The IRS isn’t managing and safeguarding its financial IT systems properly, congressional investigators said Thursday.
In its audit of the agency’s financial statements from fiscal years 2014 and 2015, the Government Accountability Office said IRS didn’t have “effective internal control” of its financial systems, which forced the agency to devote an undue amount of staff hours to fixing the systems to meet the audit’s requirements.
The report found various problems in the IRS ledger system, including the inability to separate taxes receivable, compliance assessments and write-offs. This error led to a “labor intensive, and manual estimation process,” with IRS employees testing statistical samples of data to estimate year-end balances.
Due to the errors, the GAO is unable to accurately account for balances through the IRS general ledger.
“Such traceability is necessary to enable IRS to ensure that recorded transactions are complete, accurate, and supported by underlying records,” the report reads.
Additionally, GAO said the IRS didn’t install appropriate security updates on certain databases, including a database supporting tax account administration that hadn’t had a security update since June 2011.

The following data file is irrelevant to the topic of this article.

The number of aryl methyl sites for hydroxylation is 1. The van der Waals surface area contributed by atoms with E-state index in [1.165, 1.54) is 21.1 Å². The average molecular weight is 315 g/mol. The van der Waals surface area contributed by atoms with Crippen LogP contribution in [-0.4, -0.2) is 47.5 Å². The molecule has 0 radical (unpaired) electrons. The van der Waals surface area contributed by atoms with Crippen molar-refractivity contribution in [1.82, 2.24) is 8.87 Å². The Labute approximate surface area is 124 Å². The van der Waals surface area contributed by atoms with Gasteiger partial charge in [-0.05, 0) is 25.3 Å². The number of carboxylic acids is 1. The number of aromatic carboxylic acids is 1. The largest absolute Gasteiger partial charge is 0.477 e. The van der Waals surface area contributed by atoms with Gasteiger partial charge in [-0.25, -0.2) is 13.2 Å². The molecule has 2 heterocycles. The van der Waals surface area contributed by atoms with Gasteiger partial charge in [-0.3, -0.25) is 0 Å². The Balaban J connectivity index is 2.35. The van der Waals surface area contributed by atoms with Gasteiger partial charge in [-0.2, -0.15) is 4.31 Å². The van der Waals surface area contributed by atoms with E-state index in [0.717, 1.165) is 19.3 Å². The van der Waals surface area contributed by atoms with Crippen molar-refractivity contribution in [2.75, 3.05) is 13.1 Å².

The agency was also found to have poor password security, with employees found to be storing and sharing passwords through desktop files, shared files and instant messaging; and using weak passwords, including in one instance where the account user name and password were the same.
“Such deficiencies make systems and their databases more susceptible to compromise,” the auditors stated.
“In light of the control risks created by IRS’s ongoing information security deficiencies, continued and consistent management commitment and attention to an effective information security program will be essential to the maintenance of, and continued improvements in, its information system controls,” the report reads. “Until IRS takes the necessary steps to address these control deficiencies, its financial and taxpayer data will remain at increased risk of inappropriate and undetected use, modification, or disclosure.”
The IRS has taken its lumps in the past few months when it comes to technology. In May, the agency announced that data taken from third-party sources has been used to access 100,000 accounts through the IRS’ “Get Transcript” application. It upped that figure in August, bring the grand total to 320,000.
In July, the Treasury Inspector General for Tax Administration released a report saying the IRS has not given enough attention to features that would provide “dynamic online account access.”
In response to the GAO’s report, IRS commissioner John Koskinen said he is confident in the agency’s ability to “consistently produce accurate and reliable financial statements” and will increase scrutiny on information security controls.
Read the full GAO report here.